“Give” – A petition for God to give a gift. Not necessarily unmerited, as salvation, but as part of the loyal Patron/servant or Father/child relationship we have with Him. We are asking for something, we have a responsibility to do what is asked of us.

    “us” – A communal mindset. Not simply self interest but also interest for the wellbeing of those around us.

    “this day” – Today. Our needs are eminent. Soon, so that we can readily see the cause and effect of praying to the Living God and magnify His name before others.

    “our daily” – Continuous, day in, day out, concerns. They are unending until our lives end. We will always have need to come before His throne in petition, so it is a reminder for humility.

    “bread” – Certainly food for our stomachs, but also spiritual food to sustain our faith. In fact, every thing we have need of, even those things we do not know, for God knows them before we do, and before we begin to pray.

    “Forgive us” – Asking God to forgive means to remember our sins no more. The debt we owe for our personal sin has been paid by Jesus. His act of atonement has made us at-one with God, bringing us together. As our high priest, Jesus bridges the gap between sinful Man and righteous God. If we confess our sins, our Father is faithful to forgive.

    “our sins” – I petition God to forgive my personal sins, but also I ask for forgiveness for others as well. I cannot forgive them their sin against God, only He can do that, but I can petition on behalf of others that God will show mercy, as Jesus did on the cross. “Father, forgive them, they know not what they do.” God can bring them to a place where they are ready to repent and receive the forgiveness I ask for. Also, no one lives in a vacuum. The sins of my nation will be punished, and it may happen in my lifetime. God may even hold me accountable for not doing more to persuade others of their wrongdoing, or at the very least to warn them of their wickedness so that their blood is not on my head.

    “as we” – In the manner of. Like. Same. To be aware of myself as I forgive. My attitudes and my heart. To show mercy as I have received mercy. To show mercy as I desire mercy. God will deal with me in accordance with my dealings toward others.

    “forgive others” – Forgiveness might seem like a given, taken for granted, something we automatically should do. But in the hardest of pains and personal hurts, forgiveness can be hard. It’s a reminder to take the hard road. Jesus died to forgive sins, is as much asked of us? Forgiveness is at times the starting line of a road toward healing and reconciliation. Sometimes reconciliation never happens, but we ought not confuse forgiveness with reconciliation. I can forgive someone who never wants to be reconciled. I can forgive someone who doesn’t want forgiveness. I can forgive someone who doesn’t see their sin. I can forgive someone with whom it is not safe to be reconciled.

    “who sin” – we live in a broken world. People love sin. They call evil good, and good they call evil.

    “against us” – Some of this sin will be aimed at us. Some of it by the freewill choices of others to serve sin and their flesh. Some of it will be the outward action of a spiritual retaliation against Christ in us. Remember that the world first hated Jesus.

    “lead us” – God has perfect knowledge, and can provide for every contingency. If we are lead by Him, and stay in accordance with His will, the victory is ours. His victory is sure. Many soldiers lay down their lives and never see the victory their side wins. D Day on the shores of Normandy was a bloodbath, and many who fought there never lived to see the end of that day, or the victory over the war that they were integral in winning. Through the eternal life that Jesus promises, we may die and yet live to see the victory.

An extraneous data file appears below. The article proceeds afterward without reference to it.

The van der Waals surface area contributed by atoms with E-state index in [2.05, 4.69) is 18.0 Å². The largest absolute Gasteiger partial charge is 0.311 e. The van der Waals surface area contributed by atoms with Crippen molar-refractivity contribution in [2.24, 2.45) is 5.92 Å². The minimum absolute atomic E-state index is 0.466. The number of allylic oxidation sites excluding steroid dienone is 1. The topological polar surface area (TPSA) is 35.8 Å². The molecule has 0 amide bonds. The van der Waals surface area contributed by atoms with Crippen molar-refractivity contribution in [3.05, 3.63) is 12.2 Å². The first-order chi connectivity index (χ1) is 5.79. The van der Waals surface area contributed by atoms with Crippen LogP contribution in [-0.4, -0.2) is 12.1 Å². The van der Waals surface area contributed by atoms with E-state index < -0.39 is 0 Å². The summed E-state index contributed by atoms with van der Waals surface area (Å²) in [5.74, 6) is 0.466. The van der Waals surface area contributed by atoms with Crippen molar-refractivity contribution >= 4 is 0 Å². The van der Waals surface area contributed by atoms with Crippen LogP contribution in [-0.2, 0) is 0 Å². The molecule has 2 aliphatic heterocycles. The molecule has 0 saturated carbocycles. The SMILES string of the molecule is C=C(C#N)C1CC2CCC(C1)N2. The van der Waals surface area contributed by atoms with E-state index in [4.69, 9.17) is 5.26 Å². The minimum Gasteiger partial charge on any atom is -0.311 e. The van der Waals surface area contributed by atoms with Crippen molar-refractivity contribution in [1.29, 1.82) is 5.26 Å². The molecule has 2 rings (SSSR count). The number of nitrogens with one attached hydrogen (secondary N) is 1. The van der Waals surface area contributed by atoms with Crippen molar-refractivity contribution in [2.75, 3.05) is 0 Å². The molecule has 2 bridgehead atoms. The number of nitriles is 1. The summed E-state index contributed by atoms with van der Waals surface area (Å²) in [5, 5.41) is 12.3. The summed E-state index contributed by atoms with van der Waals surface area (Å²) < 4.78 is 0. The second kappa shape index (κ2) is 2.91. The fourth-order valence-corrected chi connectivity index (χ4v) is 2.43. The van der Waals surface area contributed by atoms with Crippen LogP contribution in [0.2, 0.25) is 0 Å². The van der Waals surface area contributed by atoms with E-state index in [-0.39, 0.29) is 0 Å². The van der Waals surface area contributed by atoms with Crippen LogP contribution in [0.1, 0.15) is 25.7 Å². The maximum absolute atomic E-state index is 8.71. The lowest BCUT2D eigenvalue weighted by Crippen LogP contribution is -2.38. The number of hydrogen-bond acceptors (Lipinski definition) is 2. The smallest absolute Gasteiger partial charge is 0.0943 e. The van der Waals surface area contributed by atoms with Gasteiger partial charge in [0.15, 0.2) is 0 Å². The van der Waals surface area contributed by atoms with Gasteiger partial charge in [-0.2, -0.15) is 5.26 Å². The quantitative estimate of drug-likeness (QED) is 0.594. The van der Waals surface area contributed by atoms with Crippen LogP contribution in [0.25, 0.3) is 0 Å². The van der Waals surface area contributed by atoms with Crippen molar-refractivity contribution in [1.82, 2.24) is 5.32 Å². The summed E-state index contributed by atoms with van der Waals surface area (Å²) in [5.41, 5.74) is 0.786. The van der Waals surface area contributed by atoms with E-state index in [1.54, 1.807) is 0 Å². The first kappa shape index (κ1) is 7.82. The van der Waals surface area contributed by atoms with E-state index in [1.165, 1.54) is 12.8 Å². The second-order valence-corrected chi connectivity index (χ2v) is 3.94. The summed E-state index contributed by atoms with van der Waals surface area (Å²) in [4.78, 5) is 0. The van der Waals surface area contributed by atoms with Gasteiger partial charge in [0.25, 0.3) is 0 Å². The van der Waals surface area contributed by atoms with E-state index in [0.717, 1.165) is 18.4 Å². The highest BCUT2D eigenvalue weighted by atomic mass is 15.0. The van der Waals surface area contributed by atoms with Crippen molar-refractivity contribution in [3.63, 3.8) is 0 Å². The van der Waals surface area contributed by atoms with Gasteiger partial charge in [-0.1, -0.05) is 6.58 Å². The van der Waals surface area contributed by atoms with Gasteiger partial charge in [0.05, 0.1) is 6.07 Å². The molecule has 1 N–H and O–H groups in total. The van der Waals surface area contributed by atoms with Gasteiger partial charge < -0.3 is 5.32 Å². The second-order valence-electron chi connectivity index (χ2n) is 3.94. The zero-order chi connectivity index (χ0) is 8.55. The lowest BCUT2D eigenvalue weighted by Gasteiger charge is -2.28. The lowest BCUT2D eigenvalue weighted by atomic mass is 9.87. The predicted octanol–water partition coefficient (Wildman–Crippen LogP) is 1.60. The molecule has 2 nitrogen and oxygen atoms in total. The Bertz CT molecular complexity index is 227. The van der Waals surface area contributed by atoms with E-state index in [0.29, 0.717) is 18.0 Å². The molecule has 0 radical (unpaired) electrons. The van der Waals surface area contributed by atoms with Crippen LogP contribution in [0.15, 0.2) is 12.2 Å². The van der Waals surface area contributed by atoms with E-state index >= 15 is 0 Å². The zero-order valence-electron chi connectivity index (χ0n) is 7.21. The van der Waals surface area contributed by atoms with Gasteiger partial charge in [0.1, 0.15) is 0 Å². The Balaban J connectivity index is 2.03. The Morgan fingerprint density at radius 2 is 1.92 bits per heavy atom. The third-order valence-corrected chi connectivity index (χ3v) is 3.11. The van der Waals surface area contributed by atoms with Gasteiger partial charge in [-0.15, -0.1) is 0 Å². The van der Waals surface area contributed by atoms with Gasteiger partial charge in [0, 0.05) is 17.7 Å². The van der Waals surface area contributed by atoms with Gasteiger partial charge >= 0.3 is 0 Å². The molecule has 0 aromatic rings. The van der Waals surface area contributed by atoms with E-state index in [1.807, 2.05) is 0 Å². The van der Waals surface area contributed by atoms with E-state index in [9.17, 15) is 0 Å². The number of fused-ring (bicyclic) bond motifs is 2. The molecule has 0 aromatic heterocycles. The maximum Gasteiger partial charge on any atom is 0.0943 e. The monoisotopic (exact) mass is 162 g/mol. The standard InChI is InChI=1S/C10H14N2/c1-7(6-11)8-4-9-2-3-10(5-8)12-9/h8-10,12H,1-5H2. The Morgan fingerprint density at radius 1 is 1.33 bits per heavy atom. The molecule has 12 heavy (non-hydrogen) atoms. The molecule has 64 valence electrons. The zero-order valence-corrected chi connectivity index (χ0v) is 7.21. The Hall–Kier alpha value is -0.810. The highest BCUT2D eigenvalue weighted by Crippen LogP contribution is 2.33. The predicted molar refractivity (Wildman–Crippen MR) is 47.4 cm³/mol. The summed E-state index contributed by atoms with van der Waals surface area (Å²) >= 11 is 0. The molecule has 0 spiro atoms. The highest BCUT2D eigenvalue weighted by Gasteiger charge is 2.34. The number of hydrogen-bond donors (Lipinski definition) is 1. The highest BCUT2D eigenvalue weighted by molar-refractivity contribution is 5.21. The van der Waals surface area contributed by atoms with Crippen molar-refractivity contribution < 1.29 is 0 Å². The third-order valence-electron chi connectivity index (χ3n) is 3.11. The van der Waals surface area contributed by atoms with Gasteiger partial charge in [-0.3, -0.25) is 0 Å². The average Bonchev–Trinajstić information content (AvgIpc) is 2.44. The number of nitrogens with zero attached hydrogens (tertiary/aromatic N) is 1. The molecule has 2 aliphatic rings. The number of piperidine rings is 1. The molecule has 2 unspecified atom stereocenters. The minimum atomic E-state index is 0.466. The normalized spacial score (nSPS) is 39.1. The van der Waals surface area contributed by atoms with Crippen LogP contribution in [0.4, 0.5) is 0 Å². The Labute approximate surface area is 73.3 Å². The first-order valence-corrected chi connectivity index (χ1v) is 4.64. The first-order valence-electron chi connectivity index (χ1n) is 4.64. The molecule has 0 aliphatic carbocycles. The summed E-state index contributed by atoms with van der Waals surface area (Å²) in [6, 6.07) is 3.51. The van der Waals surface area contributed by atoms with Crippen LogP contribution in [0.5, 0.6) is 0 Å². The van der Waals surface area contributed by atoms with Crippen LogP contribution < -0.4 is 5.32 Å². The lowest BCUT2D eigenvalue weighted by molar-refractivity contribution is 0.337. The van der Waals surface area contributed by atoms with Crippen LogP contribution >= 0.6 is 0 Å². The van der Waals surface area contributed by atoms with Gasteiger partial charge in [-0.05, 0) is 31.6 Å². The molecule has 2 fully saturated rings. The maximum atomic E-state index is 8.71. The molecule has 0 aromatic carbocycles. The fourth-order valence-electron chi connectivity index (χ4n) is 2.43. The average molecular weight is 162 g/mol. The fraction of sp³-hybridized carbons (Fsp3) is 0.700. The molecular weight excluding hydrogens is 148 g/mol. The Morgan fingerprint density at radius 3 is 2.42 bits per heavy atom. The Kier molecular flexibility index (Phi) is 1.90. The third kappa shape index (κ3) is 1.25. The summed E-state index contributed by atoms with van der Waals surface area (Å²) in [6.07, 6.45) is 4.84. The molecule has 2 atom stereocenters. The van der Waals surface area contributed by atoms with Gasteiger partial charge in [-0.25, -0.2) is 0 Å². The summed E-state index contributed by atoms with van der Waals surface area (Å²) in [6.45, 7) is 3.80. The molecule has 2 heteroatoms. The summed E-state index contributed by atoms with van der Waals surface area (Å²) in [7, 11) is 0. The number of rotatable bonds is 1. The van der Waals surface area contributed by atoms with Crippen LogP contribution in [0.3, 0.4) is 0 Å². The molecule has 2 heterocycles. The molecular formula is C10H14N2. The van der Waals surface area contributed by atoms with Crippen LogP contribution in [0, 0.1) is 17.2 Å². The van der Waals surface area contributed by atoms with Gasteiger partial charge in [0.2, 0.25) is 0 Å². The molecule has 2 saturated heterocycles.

“not into temptation” – Temptation can have more than one meaning. It is clear from scripture that God does not tempt man to sin, and does not lead us to desire evil. Temptation can also mean trial, to be tried or tested, as God tested Job’s faith. In such times, we might be tempted to lose faith, or to sin, but this is our own fault, not God’s. Certainly we will be tested, but to be tested by God can at times be a terrifying thing for us who cannot see the end.

    “but” – Instead. A petition against God’s will to test us? Yes. We ask that our Father be easy with us, as a child might ask the parent to help with a task that seems too hard, or to avoid something that seems too painful to endure, like a scary medical procedure that must be done, or like Jesus in the Garden of Gethsemane asking that the cup pass from Him, but only if it is The Father’s will.

    “deliver us” – God is our deliverer, in Him is our salvation. Not only from sin, not only from the condemnation we are under as fallen creatures, but from the attacks of the enemy and the hardships of life. Though some hardship and attacks we must endure, when they end we give God the thanks.

    “from evil” – Some translate this as evil, which can mean calamity. To be delivered out of calamity. The calamity has already happened, and we are taken out of the midst of it. Some translate this as “the evil one”. This is a reminder that evil is personal, an agent that freely works against God. One who was a murderer from the beginning, and the father of lies. We ask for deliverance from his attacks, his fiery darts, from the jaws of that lion raging outside the walls of the kingdom seeking who he may devour.

    “for” – And now this, because of the proceeding the preceding can be done. A statement acknowledging truth.

    “Yours is the kingdom” – The kingdom belongs to God. It is His authority. His host of angels. His protection. His provision. His land. His people.

    “the power” – God’s power to do, to act, to make happen. God is effective.

    “and the glory” – Do not forget to glorify God. Glory means honor, renown, splendor. When we praise someone, we give glory. When we give an award, we give glory. When we spread good reputation about them, we glory.

    “forever” – God’s kingdom, power, and glory, will be without end.

    “Amen” – Truly. So let it be. God is The Amen, as Jesus said “I am the way, the truth, and the life”, and God must be worshiped in spirit and in truth. It is as a final stamp of approval, the royal seal, asking that it will be done in accordance with God’s will. It is also the assent of those praying that they agree with all that has been asked for, to be of one accord, of one mind, gathered together in the authority of His name.

    • Peter DeHaan Posted March 16, 2021 5:47 pm

      Josh, this is a most insightful breakdown. Thank you for sharing it!

      • josh Posted March 16, 2021 7:12 pm

        You’re most welcome! God bless.